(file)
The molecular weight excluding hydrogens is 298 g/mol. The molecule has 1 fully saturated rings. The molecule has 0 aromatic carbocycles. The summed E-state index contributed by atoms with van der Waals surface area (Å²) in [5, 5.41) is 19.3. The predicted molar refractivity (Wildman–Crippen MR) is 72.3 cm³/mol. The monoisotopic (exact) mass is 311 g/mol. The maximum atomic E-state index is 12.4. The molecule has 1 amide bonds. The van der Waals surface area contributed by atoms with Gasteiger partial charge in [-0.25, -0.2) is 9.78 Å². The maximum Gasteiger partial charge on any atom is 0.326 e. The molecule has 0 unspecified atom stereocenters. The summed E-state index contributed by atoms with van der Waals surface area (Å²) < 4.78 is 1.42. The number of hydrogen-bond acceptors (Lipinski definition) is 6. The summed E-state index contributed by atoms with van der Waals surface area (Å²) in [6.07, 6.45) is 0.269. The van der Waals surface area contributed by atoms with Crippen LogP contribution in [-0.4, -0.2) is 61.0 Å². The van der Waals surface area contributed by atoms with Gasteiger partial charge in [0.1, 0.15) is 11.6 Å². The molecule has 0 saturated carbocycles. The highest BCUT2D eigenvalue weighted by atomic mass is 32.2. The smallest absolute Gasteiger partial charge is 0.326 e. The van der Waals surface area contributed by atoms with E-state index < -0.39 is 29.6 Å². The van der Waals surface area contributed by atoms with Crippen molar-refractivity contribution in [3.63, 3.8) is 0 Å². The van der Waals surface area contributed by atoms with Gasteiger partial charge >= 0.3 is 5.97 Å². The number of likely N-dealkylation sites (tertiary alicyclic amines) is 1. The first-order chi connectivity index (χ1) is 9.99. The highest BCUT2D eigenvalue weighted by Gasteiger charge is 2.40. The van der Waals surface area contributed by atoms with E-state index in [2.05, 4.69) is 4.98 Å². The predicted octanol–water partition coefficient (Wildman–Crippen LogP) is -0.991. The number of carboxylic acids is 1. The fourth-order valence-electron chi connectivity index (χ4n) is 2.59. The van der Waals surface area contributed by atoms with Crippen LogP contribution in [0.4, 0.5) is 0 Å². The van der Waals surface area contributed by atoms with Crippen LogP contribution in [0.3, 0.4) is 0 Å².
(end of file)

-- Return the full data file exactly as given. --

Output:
The molecular weight excluding hydrogens is 298 g/mol. The molecule has 1 fully saturated rings. The molecule has 0 aromatic carbocycles. The summed E-state index contributed by atoms with van der Waals surface area (Å²) in [5, 5.41) is 19.3. The predicted molar refractivity (Wildman–Crippen MR) is 72.3 cm³/mol. The monoisotopic (exact) mass is 311 g/mol. The maximum atomic E-state index is 12.4. The molecule has 1 amide bonds. The van der Waals surface area contributed by atoms with Gasteiger partial charge in [-0.25, -0.2) is 9.78 Å². The maximum Gasteiger partial charge on any atom is 0.326 e. The molecule has 0 unspecified atom stereocenters. The summed E-state index contributed by atoms with van der Waals surface area (Å²) < 4.78 is 1.42. The number of hydrogen-bond acceptors (Lipinski definition) is 6. The summed E-state index contributed by atoms with van der Waals surface area (Å²) in [6.07, 6.45) is 0.269. The van der Waals surface area contributed by atoms with Crippen LogP contribution in [-0.4, -0.2) is 61.0 Å². The van der Waals surface area contributed by atoms with Gasteiger partial charge in [0.1, 0.15) is 11.6 Å². The molecule has 0 saturated carbocycles. The highest BCUT2D eigenvalue weighted by atomic mass is 32.2. The smallest absolute Gasteiger partial charge is 0.326 e. The van der Waals surface area contributed by atoms with E-state index < -0.39 is 29.6 Å². The van der Waals surface area contributed by atoms with Crippen molar-refractivity contribution in [3.63, 3.8) is 0 Å². The van der Waals surface area contributed by atoms with Gasteiger partial charge >= 0.3 is 5.97 Å². The number of likely N-dealkylation sites (tertiary alicyclic amines) is 1. The first-order chi connectivity index (χ1) is 9.99. The highest BCUT2D eigenvalue weighted by Gasteiger charge is 2.40. The van der Waals surface area contributed by atoms with E-state index in [2.05, 4.69) is 4.98 Å². The predicted octanol–water partition coefficient (Wildman–Crippen LogP) is -0.991. The number of carboxylic acids is 1. The fourth-order valence-electron chi connectivity index (χ4n) is 2.59. The van der Waals surface area contributed by atoms with Crippen LogP contribution in [0.4, 0.5) is 0 Å². The van der Waals surface area contributed by atoms with Crippen LogP contribution in [0.3, 0.4) is 0 Å².